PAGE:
Revilla, Garcia-Ramos, 2003

Model Status

This is the original unchecked version of the model imported from the previous CellML model repository, 24-Jan-2006.

Model Structure

Current therapies for acquired immunodeficiency syndrome (AIDS) include inhibitors of the enzymes required for the replication of the human immunodeficiency virus (HIV-1). An alternative therapeutic approach uses genetically modified viruses which are then capable of regulating infections by other viruses. The genetically modified virus is able to infect and kill host cells which are already infected with HIV-1, resulting in a decrease in the viral load.

This information has been obtained from in vitro experiments. The potential effectiveness of this treatment for reducing viral load in vivo has not been tested. In the study described here, Revilla and Garcia-Ramos model the potential interactions between HIV-1, its host cell, and a recombinant virus in an in vivo context (see the figure below). Model simulations suggest that the use of recombinant viruses could be effective as a treatment for reducing an individual's HIV-1 load.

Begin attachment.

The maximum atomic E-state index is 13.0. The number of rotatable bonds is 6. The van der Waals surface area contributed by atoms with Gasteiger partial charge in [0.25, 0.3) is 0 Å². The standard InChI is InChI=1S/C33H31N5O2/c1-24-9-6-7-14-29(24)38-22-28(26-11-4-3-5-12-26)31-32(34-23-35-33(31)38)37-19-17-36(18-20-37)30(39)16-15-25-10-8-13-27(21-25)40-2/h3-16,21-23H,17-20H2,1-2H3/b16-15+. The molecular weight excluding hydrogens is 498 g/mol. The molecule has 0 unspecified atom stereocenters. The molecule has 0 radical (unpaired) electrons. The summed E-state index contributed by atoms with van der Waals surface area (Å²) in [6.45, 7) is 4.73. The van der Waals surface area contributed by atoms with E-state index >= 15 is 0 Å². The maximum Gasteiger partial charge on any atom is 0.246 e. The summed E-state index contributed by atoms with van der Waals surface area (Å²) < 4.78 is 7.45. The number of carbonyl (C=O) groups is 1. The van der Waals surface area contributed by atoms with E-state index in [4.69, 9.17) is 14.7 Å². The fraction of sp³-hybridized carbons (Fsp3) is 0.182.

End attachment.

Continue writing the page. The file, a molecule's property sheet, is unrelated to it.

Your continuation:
The complete original paper reference is cited below:

Fighting a virus with a virus: a dynamic model for HIV-1 therapy, Tomas Revilla and Gisela Garcia-Ramos, 2003, Mathematical Biosciences , 185, 191-203. (Full text (HTML) and PDF versions of the article are available to subscribers on the Mathematical Biosciences website.) PubMed ID: 12941536

Schematic diagram of a model for a double viral infection. Pathogen viral particles V infect normal host cells X, producing single-infected cells Y. These are then infected with the recombinant virus W to become double-infected cells Z. Double-infected cells can produce recombinant viral particles but not pathogen viral particles
Source
Derived from workspace Revilla, Garcia-Ramos, 2003 at changeset 387d134ec045.
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